Printmaking is a general term referring to the various processes used by artists to create works of art on a surface which are then transferred onto specially made high quality papers. The finished work is then printed by hand in limited editions allowing the art buyer to acquire an original work of art at an affordable price. An artist may employ any number of techniques or methods in the creation of an individual print.

This glossary is intended to serve as a general guide, for more in depth information please don’t hesitate to contact the staff at PG Printmaker Gallery.

GENERAL TERMS

Intaglio

This method means that the image to be printed is engraved or incised into the surface resulting in the inked image (e.g. black) being held beneath the non-printed parts of the image (e.g. white). Ink is applied and rubbed onto the ‘plate’ to fill the incised image (e.g. black) and then carefully removed from the upper surface or non-printed (e.g. white) parts of the plate. Etching, engraving, mezzotint and drypoint are all forms of intaglio printing.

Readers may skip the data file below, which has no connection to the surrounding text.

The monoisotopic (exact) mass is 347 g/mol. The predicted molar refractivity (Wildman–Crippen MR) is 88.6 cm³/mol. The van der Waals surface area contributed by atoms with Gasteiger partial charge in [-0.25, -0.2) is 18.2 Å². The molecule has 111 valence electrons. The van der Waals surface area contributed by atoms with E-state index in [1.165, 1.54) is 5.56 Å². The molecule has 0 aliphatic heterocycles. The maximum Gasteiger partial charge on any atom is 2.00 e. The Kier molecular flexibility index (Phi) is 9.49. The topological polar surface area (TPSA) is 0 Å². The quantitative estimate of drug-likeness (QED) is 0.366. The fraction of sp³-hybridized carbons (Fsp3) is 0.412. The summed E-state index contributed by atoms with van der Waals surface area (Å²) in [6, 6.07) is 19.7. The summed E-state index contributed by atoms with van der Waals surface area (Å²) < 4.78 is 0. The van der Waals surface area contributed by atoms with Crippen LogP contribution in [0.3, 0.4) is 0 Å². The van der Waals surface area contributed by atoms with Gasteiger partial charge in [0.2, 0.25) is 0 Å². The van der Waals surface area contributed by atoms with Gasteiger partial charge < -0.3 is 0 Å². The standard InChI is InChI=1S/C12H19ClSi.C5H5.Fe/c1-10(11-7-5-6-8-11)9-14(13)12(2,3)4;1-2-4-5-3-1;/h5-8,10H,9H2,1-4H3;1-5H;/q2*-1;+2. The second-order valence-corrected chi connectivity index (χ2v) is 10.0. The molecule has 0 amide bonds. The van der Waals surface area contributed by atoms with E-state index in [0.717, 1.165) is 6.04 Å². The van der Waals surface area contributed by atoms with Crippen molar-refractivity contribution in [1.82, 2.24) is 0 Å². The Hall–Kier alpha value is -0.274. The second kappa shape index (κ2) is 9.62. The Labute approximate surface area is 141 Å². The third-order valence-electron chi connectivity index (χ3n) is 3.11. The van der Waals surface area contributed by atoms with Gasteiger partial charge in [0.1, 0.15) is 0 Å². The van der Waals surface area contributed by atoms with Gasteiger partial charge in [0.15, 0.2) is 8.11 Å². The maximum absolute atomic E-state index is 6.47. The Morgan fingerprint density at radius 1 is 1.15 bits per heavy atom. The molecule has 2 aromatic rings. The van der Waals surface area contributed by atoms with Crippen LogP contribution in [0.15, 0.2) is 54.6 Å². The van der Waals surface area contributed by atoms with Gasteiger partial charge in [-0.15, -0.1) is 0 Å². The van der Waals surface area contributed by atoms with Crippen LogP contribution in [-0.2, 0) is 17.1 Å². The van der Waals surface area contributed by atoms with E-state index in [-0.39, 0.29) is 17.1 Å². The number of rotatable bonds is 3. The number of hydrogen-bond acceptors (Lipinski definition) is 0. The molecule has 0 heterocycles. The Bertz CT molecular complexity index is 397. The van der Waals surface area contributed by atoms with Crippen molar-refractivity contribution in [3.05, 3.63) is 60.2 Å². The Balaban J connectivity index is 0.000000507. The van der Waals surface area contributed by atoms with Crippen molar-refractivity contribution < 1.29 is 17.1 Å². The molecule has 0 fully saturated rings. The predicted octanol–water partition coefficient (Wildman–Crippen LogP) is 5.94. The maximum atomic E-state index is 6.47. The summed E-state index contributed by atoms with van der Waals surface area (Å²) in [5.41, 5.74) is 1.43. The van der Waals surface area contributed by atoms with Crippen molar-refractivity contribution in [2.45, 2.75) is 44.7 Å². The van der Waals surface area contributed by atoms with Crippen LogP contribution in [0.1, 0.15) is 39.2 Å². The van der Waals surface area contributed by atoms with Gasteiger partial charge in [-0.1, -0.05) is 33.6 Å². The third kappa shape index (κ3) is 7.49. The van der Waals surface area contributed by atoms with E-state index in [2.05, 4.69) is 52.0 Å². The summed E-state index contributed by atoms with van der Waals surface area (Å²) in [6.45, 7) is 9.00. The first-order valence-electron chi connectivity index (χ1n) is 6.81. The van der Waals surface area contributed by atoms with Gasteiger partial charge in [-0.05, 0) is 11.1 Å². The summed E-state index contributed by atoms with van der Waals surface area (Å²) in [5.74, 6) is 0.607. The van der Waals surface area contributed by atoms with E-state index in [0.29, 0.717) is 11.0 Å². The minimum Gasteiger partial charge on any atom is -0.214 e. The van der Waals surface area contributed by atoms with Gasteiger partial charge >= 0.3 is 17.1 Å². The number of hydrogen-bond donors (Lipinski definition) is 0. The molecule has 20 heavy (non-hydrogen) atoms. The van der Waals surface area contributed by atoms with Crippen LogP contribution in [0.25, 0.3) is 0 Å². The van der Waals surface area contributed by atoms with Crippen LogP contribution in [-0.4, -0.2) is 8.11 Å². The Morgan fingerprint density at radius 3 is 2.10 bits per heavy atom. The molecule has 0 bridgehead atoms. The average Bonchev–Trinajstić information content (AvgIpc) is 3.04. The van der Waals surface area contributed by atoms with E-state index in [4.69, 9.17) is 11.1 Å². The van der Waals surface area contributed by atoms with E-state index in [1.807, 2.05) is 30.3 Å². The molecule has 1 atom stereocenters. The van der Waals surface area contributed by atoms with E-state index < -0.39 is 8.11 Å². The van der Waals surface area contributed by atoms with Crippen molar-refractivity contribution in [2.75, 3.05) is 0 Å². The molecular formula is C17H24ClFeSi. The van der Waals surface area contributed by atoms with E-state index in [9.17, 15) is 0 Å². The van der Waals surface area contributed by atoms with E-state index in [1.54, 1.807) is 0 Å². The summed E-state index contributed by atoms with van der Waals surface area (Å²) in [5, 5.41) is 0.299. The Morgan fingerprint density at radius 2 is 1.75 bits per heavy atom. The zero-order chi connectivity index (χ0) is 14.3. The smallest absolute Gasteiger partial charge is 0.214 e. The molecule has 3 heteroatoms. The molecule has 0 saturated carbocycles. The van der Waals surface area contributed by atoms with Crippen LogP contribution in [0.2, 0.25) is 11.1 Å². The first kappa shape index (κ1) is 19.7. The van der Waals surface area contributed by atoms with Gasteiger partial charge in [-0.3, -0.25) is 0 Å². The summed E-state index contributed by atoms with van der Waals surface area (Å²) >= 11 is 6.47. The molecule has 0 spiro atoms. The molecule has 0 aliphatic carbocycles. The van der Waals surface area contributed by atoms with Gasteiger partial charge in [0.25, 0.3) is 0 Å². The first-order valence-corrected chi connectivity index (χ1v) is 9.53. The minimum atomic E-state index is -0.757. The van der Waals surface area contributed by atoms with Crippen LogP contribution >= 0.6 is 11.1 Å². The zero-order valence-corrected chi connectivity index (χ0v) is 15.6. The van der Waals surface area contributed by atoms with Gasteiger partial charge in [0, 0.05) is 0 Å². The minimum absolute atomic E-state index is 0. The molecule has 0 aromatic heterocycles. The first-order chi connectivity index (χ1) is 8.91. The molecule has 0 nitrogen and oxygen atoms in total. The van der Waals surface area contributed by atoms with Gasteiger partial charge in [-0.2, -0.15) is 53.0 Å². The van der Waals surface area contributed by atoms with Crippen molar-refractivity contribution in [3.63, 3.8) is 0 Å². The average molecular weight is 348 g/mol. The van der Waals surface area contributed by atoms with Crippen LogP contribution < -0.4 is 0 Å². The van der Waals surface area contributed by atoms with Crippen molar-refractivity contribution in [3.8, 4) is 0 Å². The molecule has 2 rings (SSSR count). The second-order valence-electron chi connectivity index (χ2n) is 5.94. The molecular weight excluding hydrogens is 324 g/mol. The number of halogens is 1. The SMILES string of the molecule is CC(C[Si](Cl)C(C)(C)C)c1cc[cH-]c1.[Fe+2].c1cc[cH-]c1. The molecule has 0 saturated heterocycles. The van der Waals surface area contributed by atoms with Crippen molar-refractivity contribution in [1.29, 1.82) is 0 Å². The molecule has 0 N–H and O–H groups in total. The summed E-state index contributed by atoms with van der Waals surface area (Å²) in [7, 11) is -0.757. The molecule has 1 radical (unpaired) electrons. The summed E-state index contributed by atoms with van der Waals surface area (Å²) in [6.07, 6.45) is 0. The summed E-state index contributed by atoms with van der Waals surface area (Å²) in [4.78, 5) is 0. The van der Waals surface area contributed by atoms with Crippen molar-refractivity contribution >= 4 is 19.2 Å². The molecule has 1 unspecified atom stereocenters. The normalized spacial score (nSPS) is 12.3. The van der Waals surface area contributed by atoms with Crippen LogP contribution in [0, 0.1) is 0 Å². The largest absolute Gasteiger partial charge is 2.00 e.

Planographic

Also known as “surface” printing this method involves the creation of the image directly onto a flat surface by drawing or through the use of stencils. Lithography and screenprinting are both forms of planographic printing.

Relief

This is the oldest form of printmaking where those parts of the image not to be printed (e.g. white) are cut away from the surface leaving those parts of the image to be printed raised in relief (e.g. black). Ink is then applied to the ‘block’ by means of a roller to print. Woodcuts, linocuts and wood/relief engravings are all forms of relief printing.

TECHNIQUE

Aquatint (Intaglio)

Often used in conjunction with etching, aquatint is a technique used to create areas of tone on a plate. Acid resistant ground is applied to the plate generally by brush leaving an open area exposed. A layer of fine acid resistant resin dust is allowed to settle on the plate and then baked on. After being placed in the acid bath the aquatinted area/s of the plate are pitted with small dots that hold the ink when printing.

Collagraph (Intaglio/Relief)

A collagraph is essentially a collage of various textured materials (e.g. cloth, crumpled paper) that are glued or applied to a flat surface, generally cardboard or masonite. Ink is then applied to the upper surface like a relief print (see Relief) or rubbed into then removed from the top surface like an intaglio print (see Intaglio) or a combination of both.